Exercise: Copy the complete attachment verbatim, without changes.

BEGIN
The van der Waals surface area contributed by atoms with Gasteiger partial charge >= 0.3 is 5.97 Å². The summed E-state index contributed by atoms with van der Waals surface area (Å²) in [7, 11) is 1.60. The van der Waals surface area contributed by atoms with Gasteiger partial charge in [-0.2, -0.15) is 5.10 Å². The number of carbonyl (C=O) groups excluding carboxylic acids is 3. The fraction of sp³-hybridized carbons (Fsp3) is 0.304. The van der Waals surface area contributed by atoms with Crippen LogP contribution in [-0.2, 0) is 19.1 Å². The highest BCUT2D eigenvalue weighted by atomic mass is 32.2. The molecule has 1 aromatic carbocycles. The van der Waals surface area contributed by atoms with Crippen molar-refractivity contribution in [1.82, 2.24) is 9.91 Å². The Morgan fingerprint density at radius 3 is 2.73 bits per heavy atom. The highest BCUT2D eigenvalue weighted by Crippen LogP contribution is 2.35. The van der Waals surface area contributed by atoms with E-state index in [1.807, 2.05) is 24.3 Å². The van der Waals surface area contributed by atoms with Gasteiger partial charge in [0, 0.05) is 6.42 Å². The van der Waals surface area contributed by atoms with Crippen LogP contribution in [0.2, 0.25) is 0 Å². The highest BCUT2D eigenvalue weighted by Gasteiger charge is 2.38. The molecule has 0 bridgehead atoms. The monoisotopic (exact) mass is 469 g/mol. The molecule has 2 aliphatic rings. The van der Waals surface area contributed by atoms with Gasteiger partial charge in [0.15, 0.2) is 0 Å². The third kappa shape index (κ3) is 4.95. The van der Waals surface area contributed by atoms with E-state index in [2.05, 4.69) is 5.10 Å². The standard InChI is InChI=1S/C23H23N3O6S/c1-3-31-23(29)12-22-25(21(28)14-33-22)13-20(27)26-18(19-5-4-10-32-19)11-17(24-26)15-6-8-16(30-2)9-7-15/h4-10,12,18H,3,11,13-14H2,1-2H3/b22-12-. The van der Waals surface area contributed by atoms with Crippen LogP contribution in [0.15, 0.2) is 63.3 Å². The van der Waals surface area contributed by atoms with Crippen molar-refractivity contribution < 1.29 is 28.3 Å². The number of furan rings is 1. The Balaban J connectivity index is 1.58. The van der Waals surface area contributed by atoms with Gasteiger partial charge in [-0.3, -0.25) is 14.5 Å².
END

The van der Waals surface area contributed by atoms with Gasteiger partial charge >= 0.3 is 5.97 Å². The summed E-state index contributed by atoms with van der Waals surface area (Å²) in [7, 11) is 1.60. The van der Waals surface area contributed by atoms with Gasteiger partial charge in [-0.2, -0.15) is 5.10 Å². The number of carbonyl (C=O) groups excluding carboxylic acids is 3. The fraction of sp³-hybridized carbons (Fsp3) is 0.304. The van der Waals surface area contributed by atoms with Crippen LogP contribution in [-0.2, 0) is 19.1 Å². The highest BCUT2D eigenvalue weighted by atomic mass is 32.2. The molecule has 1 aromatic carbocycles. The van der Waals surface area contributed by atoms with Crippen molar-refractivity contribution in [1.82, 2.24) is 9.91 Å². The Morgan fingerprint density at radius 3 is 2.73 bits per heavy atom. The highest BCUT2D eigenvalue weighted by Crippen LogP contribution is 2.35. The van der Waals surface area contributed by atoms with E-state index in [1.807, 2.05) is 24.3 Å². The van der Waals surface area contributed by atoms with Gasteiger partial charge in [0, 0.05) is 6.42 Å². The van der Waals surface area contributed by atoms with Crippen LogP contribution in [0.2, 0.25) is 0 Å². The highest BCUT2D eigenvalue weighted by Gasteiger charge is 2.38. The molecule has 0 bridgehead atoms. The monoisotopic (exact) mass is 469 g/mol. The molecule has 2 aliphatic rings. The van der Waals surface area contributed by atoms with Gasteiger partial charge in [0.15, 0.2) is 0 Å². The third kappa shape index (κ3) is 4.95. The van der Waals surface area contributed by atoms with E-state index in [2.05, 4.69) is 5.10 Å². The standard InChI is InChI=1S/C23H23N3O6S/c1-3-31-23(29)12-22-25(21(28)14-33-22)13-20(27)26-18(19-5-4-10-32-19)11-17(24-26)15-6-8-16(30-2)9-7-15/h4-10,12,18H,3,11,13-14H2,1-2H3/b22-12-. The van der Waals surface area contributed by atoms with Crippen LogP contribution in [0.15, 0.2) is 63.3 Å². The van der Waals surface area contributed by atoms with Crippen molar-refractivity contribution < 1.29 is 28.3 Å². The number of furan rings is 1. The Balaban J connectivity index is 1.58. The van der Waals surface area contributed by atoms with Gasteiger partial charge in [-0.3, -0.25) is 14.5 Å².